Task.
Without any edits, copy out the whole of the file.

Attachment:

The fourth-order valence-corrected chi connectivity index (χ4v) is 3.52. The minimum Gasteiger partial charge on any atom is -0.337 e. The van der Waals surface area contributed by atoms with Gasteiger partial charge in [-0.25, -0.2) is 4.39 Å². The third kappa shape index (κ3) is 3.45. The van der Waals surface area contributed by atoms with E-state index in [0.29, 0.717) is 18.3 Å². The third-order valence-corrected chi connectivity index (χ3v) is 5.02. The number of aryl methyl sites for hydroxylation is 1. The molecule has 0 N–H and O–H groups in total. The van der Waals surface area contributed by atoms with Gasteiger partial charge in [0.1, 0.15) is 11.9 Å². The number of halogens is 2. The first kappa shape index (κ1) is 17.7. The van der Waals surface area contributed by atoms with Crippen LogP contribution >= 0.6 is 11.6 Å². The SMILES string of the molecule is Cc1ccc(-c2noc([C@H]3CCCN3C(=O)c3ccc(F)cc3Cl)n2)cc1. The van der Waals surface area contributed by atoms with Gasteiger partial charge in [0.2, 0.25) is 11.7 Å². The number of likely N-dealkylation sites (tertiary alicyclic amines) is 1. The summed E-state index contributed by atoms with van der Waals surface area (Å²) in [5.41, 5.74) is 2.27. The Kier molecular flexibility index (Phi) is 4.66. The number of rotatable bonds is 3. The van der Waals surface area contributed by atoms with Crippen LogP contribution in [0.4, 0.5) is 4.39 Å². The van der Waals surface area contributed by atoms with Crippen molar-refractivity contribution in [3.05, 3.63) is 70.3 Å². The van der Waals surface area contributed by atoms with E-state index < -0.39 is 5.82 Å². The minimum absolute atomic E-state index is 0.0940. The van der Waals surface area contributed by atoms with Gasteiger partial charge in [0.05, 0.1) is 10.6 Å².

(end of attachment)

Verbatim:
The fourth-order valence-corrected chi connectivity index (χ4v) is 3.52. The minimum Gasteiger partial charge on any atom is -0.337 e. The van der Waals surface area contributed by atoms with Gasteiger partial charge in [-0.25, -0.2) is 4.39 Å². The third kappa shape index (κ3) is 3.45. The van der Waals surface area contributed by atoms with E-state index in [0.29, 0.717) is 18.3 Å². The third-order valence-corrected chi connectivity index (χ3v) is 5.02. The number of aryl methyl sites for hydroxylation is 1. The molecule has 0 N–H and O–H groups in total. The van der Waals surface area contributed by atoms with Gasteiger partial charge in [0.1, 0.15) is 11.9 Å². The number of halogens is 2. The first kappa shape index (κ1) is 17.7. The van der Waals surface area contributed by atoms with Crippen LogP contribution >= 0.6 is 11.6 Å². The SMILES string of the molecule is Cc1ccc(-c2noc([C@H]3CCCN3C(=O)c3ccc(F)cc3Cl)n2)cc1. The van der Waals surface area contributed by atoms with Gasteiger partial charge in [0.2, 0.25) is 11.7 Å². The number of likely N-dealkylation sites (tertiary alicyclic amines) is 1. The summed E-state index contributed by atoms with van der Waals surface area (Å²) in [5.41, 5.74) is 2.27. The Kier molecular flexibility index (Phi) is 4.66. The number of rotatable bonds is 3. The van der Waals surface area contributed by atoms with Crippen LogP contribution in [0.4, 0.5) is 4.39 Å². The van der Waals surface area contributed by atoms with Crippen molar-refractivity contribution in [3.05, 3.63) is 70.3 Å². The van der Waals surface area contributed by atoms with E-state index < -0.39 is 5.82 Å². The minimum absolute atomic E-state index is 0.0940. The van der Waals surface area contributed by atoms with Gasteiger partial charge in [0.05, 0.1) is 10.6 Å².